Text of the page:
Kasteel Belgian Tripel Clone?

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Schwind

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Does anyone have a recipe for this? I tried it last night and was amazed by the flavor, aroma, all around awesome beer. And its 11% By buddy's SWMBO ordered two or three and was on her ass in no time. :tank: But all she could do was slur about good the beer was. I'm going to try and brew this so if anyone has any ideas, pointers, or suggestions, they would be greatly appreciated.

Thanks,
Mike

:mug:
 

Scotty_g

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I saw a recipe in _Beer Captured_ for that beer, and I thought it sounded very tasty. However, I didn't see a lot of real reviews or comments on the internet. As I recall, the only spice called for was orange peel but there were many kinds of malt and hops.

If it's ok to post recipes out of books, I can see if I can get that book back. Otherwise, check here:

http://www.amazon.com/dp/0970344252/?tag=skimlinks_replacement-20
 
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Schwind

Schwind

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That would great if you could get that recipe. If not, is that book good? would it be worth getting. I could use some good recipes.

Thanks for the reply,

Mike
 

Scotty_g

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Opinions of it vary. I'm happy with it; we've made a couple good beers out of it. However, they may require some tweaking to suit your brewing style. They call for small-volume boils and early DME addition (which will promote scorching/caramelizing of the wort and raise your hop requirements).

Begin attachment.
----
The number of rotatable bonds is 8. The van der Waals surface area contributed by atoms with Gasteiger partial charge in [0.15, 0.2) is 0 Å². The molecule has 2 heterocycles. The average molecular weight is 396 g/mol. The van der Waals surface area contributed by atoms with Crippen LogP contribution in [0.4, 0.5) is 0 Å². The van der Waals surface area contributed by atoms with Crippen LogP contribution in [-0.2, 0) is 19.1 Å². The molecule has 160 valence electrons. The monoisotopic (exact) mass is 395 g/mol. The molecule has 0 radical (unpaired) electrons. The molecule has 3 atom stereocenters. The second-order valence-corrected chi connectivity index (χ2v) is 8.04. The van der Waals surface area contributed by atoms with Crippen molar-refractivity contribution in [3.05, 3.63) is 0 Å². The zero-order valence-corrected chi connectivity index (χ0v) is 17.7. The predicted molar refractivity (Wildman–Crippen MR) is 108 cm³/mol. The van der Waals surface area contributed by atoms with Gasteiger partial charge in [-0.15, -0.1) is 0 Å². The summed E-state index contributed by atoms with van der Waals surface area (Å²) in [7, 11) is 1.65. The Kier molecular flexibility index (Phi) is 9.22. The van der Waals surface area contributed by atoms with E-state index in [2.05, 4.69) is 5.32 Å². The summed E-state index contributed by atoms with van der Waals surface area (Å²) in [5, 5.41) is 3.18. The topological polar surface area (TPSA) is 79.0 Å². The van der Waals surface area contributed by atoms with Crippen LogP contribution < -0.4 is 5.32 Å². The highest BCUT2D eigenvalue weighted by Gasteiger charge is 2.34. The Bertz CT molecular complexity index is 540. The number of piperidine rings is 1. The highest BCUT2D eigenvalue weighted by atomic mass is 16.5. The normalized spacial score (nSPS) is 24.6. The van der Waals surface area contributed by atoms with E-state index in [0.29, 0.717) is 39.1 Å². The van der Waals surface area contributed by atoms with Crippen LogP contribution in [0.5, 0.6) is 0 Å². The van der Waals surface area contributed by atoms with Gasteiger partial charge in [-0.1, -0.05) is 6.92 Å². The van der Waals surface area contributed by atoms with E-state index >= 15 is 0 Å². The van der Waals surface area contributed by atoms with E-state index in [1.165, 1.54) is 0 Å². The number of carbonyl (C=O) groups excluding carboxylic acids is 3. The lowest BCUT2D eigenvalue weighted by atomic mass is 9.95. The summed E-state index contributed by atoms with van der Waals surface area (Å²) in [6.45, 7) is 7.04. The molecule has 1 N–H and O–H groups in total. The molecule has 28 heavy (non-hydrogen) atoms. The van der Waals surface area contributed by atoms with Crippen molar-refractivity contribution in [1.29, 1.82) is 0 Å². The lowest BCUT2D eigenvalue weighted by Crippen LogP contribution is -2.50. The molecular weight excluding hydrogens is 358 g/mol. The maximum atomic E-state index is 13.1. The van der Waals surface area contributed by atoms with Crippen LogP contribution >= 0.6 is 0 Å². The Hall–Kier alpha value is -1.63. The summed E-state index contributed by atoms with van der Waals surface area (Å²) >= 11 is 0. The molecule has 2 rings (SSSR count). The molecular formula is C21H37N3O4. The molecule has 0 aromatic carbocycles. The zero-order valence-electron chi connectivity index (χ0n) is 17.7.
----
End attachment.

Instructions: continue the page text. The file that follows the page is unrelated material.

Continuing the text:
If you're an AG brewer, it isn't that great because they give conversions for AG but there really isn't a mashing schedule provided. Still, it's good for ideas if nothing else and the recipes are at least complete, which is something I can't say for other brewing books.
 

Scotty_g

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Here's the extra brief version of the Kasteel bier recipe from Beer Captured.

heat 1 gallon of water @ 155 F
Add:
4 oz Munich
4 oz biscuit
2 oz aromatic

Steep for 30 minutes @ 150 F. Rinse with 1/2 gallon @ 150 F.

Bring to a boil then add:
9.5 lb extra light DME
2 lb clear candi sugar
8 oz invert sugar (lyle's golden syrup)
2 oz styrian goldings @ 4.5% (9 HBU)

Add water to make up 4 gallons. Boil for 45 minutes, then add:

1/2 oz styran goldings (flavor)
1/4 oz bitter orange peel
1 tsp Irish moss

Boil for 13 minutes, then add:
1/2 oz Saaz (aroma)
1/2 oz bitter orange peel

Boil 2 minutes, chill under 70 F, strain, and fill to make 5 1/8 gallons. OG = 1.102 - 1.103.

Recommended yeast is Wyeast 1214 Belgian abbey or Wyeast 1388 Belgian strong. Both should ferment at 70 - 72 F.

Primary for 7 days (or when done), then rack to secondary. Hit it with another dose of yeast 3 days before bottling.

Bottle when fermentation is done, FG is achieved (1.016-1.017), and beer has cleared (8 weeks or so). Prime with 1/2 cup corn sugar and 1/3 cup clear candi in 2 cups water. Let prime @ 70 F for 6 weeks, then store in cellar.

---
I stand by this book totally being worth the purchase. If nothing else it provides some good suggestions for a beer shopping list. We have made four excellent beers out of here (Fat Tire, Chimay Grande Reserve, Hacker-Pschorr Dunkel Weiss, and Shakemantle Ginger).

But, I mentioned that the recipes are not always perfectly clear. For this recipe, I noticed something odd. When you get your 1.5 gallons up to a boil, you add all the fermentables (and hops). When you add water (1+ gallons, I'm guessing) you will cool it off a lot. Should you continue to account time for the hops? I'd say no...but I'd just wait for the boil to re-start, then dump in the Styrians.